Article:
I think my favorite part of this movie was the first time Newt took Jacob inside his briefcase full of magical creatures — a case that’s a little like the Tardis in that it’s “bigger on the inside” and has room for all of Newt’s creatures. I loved seeing all the unusual creatures and the care Newt had taken to craft the perfect homes for them. My favorite creature from the movie was the treasure-loving Niffler. Even though this creature causes a lot of trouble, it’s very cute. 🙂


The film does have an intriguing villain, but the less you know about that going in, the better, because the film ends with a surprise twist. ***Spoiler alert!*** I’m actually a little disappointed Colin Farrell’s character, a suspicious American wizard named Percival Graves, was actually just a disguise for Dumbledore’s famous adversary, the dark wizard Grindelwald. I wish they had actually made Graves a separate character because I was looking forward to seeing him in future films and learning more about his background/motivations. Still, I am intrigued by what Johnny Depp will do in the role as Grindelwald. There was actually a bit of controversy when this casting came out, since Depp has fallen from Hollywood’s graces somewhat and there are some troubling rumors about his personal life. However, I do think he could be a good fit for this role, and I’m glad he’s getting a chance to play something darker and more serious, to show off his range as an actor. ***End spoiler alert!***

In short, I had a lot of fun watching this movie, and I enjoyed returning to Rowling’s wizarding world. I am a bit concerned about the announcement of five “Fantastic Beasts” films, because I’m not sure this storyline can sustain five movies, but I do think there are interesting themes to explore going forward.


8 thoughts on “Movie review: ‘Fantastic Beasts and Where to Find Them’ returns to J.K. Rowling’s wizarding world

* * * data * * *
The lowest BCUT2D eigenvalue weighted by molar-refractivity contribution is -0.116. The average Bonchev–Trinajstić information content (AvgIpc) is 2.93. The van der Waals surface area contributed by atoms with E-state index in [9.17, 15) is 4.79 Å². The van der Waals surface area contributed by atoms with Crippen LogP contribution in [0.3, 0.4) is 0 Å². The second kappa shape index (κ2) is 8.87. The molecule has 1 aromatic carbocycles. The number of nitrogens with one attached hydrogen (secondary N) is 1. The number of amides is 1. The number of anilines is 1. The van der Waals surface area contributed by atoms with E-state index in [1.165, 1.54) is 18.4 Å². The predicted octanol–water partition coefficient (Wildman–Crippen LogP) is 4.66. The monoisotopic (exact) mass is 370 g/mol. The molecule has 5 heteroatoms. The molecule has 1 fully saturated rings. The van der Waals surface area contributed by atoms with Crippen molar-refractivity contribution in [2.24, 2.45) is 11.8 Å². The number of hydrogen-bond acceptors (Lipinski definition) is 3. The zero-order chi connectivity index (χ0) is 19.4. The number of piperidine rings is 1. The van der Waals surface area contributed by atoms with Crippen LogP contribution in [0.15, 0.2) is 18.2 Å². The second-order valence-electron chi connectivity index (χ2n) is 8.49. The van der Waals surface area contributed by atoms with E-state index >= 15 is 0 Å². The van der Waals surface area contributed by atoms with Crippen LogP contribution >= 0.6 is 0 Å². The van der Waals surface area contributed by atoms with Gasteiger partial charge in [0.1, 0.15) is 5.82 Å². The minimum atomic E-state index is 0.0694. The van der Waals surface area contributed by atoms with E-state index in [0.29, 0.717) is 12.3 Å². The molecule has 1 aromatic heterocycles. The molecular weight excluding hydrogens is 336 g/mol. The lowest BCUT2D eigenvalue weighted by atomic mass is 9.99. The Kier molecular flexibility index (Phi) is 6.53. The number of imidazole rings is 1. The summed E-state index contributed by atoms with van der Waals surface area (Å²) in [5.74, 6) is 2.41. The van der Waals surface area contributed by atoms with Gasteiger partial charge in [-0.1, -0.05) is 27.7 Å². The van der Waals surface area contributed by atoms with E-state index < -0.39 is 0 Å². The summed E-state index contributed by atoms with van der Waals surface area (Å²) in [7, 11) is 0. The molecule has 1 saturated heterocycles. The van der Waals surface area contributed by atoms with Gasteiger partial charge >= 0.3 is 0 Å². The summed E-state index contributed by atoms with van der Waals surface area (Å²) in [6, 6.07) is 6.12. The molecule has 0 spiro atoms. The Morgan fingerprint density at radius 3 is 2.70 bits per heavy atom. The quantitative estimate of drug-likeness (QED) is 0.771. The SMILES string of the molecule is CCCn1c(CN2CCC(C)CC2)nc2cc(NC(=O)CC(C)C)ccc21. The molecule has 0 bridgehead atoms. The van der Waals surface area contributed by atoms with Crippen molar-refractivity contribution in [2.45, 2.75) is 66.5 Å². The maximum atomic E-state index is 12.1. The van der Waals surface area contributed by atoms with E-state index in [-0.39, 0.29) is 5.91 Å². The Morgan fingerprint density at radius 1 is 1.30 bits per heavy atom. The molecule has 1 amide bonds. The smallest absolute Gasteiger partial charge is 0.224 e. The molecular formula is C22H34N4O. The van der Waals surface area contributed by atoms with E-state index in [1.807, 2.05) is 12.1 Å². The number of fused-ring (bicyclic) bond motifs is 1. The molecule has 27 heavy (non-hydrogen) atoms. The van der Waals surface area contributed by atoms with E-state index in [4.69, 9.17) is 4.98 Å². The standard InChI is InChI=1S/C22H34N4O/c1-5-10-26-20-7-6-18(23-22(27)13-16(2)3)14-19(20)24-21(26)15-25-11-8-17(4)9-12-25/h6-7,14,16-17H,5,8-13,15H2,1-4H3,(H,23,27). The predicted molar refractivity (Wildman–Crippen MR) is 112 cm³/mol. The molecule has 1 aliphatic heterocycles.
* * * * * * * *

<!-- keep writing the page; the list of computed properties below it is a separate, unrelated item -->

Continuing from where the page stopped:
1. I am not happy about the actor reveal at the end! I think he has a tendency to be too campy, and his unique “look” will distract from the seriousness of the character he is supposed to be. I want more Colin Farrell!

  2. I did not like this movie. I thought the screenplay was horrid. The main characters, unlikable. And the American magic rules, barbaric. Is this how the Brits see us? Racist, Capital Punishment Loving, Gun Nuts, with more laws than sense? It had its moments. I liked the creatures and I liked the tragic romance (I love a tragic romance… Shakespeare anyone?) but overall the dialogue was stupid and the characters motivations confusing and the movie uninteresting. Saying that, of course I’ll see the next one. I’m a Potter fan.

    • It definitely did not have quite the same magic as the Potter films, which emotionally wrecked me (in a good way), especially “The Deathly Hallows: Part 2.” It’s just a really special series of films and moment in pop culture, and it’s hard to recapture that.

    • I think there was definitely a spark between those two! 😉 I also loved the bittersweet romance between Tina’s sister and the Muggle guy (I apologize I can’t remember their names at the moment).